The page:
In this series, Know Disney?, blogger Kendall Foreman will introduce readers to aspects of the Walt Disney Company®, its films, history, and parks that are possibly heretofore unknown to the reader.
Upon hearing the name General “Joe” Potter, many knowledgeable WDW aficionados would recognize it and be able to tell you that one of the three ferries traveling between the Transportation and Ticket Center and the Magic Kingdom® Park is named after him. What some of them may not know is what he did to be worthy of having one the most utilized and sizeable modes of transportation in all of WDW bear his name?
General William E. “Joe” Potter was a graduate of the Massachusetts Institute of Technology, the National War College and the U.S. Military Academy at West Point. During the 1950s, he was governor of the Panama Canal Zone and was President of the Panama Canal Co. He also served for 38 years in the Army Corp of Engineers, and in the 1960s he was afforded the opportunity to act as second in command of construction at the 1964 New York World’s Fair.
There, Potter met and became friends with Walt Disney, who would later call on him to take the 25,000 acre swampland, pasture and woods of Central Florida and build an infrastructure that would support what would eventually become Walt Disney World®. At the time, many of the citizens of Central Florida saw the task as insurmountable and scoffed at the idea of a private entity building its own power station, sewage treatment, water plant, emergency services, roads, bridges, etc.
The Walt Disney Company, with the approval of the Florida state government, created the special taxing-district known as the Reedy Creek Improvement District, which was given the same governmental authority that rests with a county government such as the ability to issue building permits, maintain infrastructure, provide water and power services, etc. General Potter was selected as the District Administrator and President of the Board of Supervisors for the Reedy Creek Improvement District.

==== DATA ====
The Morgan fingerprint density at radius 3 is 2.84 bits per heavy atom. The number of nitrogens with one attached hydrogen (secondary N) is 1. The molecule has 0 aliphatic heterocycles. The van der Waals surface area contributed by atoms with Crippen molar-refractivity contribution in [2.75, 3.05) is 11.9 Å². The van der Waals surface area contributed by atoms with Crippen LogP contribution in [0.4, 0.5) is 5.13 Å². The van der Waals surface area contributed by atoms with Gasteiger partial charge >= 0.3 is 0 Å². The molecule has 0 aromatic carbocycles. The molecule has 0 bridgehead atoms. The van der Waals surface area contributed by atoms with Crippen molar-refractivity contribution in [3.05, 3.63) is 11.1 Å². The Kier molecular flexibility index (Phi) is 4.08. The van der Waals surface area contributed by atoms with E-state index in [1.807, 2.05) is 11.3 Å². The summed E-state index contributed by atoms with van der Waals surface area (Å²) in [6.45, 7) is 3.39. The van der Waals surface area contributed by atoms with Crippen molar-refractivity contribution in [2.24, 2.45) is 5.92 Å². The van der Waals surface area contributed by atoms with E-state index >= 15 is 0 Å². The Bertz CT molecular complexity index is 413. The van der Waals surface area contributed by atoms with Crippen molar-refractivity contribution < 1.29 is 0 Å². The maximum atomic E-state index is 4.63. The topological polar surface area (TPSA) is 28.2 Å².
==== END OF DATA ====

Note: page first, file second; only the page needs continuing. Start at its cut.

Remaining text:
Many might say that, had Potter not been at the helm of the massive project, the skepticism of many Central Floridians might well have been validated, especially their belief that it would take years upon years to build, test and complete the WDW infrastructure. Amazingly, the entire process took just three years, and the naysayers continue to be proven wrong to this very day.
In Potter’s obituary, written by Kirsten Gallagher for the Orlando Sentinel, Dick Nunis—the then president of Walt Disney World Attractions—expressed high praise for General Joe when he said, “He was a man Walt Disney was very fond of…Without a Joe Potter there would be no Walt Disney World today.” Now, on your next trip across the Seven Seas Lagoon aboard the General Joe Potter ferry, not only will you know a little more about its namesake; perhaps, you will sense a greater awareness and appreciation of the immense undertaking assigned to and accomplished in such a short time by General William “Joe” Potter.
(Photo from the personal family collection of Kendall Foreman.)
Kendall began visiting Walt Disney World in 1991 with her family and has continued to visit the resort with her husband. As a child, she and her family filled vacations with challenges such as “How many times can we ride Splash Mountain during SpectroMagic and the fireworks?” (Answer: 7) Now, after marrying a converted Disney skeptic, she and her husband enjoy challenges such as “How many hours can we eat nonstop at the Food & Wine Festival?” (Answer: 4)